Link to Pubmed [PMID] – 25775563
Proc. Natl. Acad. Sci. U.S.A. 2015 Mar;112(13):4110-5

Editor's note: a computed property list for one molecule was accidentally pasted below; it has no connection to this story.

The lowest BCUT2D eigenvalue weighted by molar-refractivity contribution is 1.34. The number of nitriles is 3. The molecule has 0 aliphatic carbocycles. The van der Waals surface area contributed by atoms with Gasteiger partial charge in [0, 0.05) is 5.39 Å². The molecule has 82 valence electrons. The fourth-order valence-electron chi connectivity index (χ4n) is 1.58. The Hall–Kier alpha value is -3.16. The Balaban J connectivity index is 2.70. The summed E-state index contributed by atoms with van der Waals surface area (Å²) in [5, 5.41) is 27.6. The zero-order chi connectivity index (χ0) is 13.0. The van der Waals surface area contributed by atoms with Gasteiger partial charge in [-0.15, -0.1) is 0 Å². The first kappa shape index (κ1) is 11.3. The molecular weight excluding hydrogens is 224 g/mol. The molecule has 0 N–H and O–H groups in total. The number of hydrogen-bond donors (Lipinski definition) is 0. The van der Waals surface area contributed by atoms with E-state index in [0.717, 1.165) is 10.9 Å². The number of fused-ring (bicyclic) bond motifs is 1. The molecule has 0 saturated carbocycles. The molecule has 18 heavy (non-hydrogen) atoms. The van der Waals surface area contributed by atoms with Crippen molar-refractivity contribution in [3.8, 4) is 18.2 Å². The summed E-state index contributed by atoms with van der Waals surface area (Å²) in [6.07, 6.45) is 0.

Defining the essential genome of bacterial pathogens is central to developing an understanding of the biological processes controlling disease. This has proven elusive for Pseudomonas aeruginosa during chronic infection of the cystic fibrosis (CF) lung. In this paper, using a Monte Carlo simulation-based method to analyze high-throughput transposon sequencing data, we establish the P. aeruginosa essential genome with statistical precision in laboratory media and CF sputum. Reconstruction of the global requirements for growth in CF sputum compared with defined growth conditions shows that the latter requires several cofactors including biotin, riboflavin, and pantothenate. Comparison of P. aeruginosa strains PAO1 and PA14 demonstrates that essential genes are primarily restricted to the core genome; however, some orthologous genes in these strains exhibit differential essentiality. These results indicate that genes with similar molecular functions may have distinct genetic roles in different P. aeruginosa strains during growth in CF sputum. We also show that growth in a defined growth medium developed to mimic CF sputum yielded virtually identical fitness requirements to CF sputum, providing support for this medium as a relevant in vitro model for CF microbiology studies.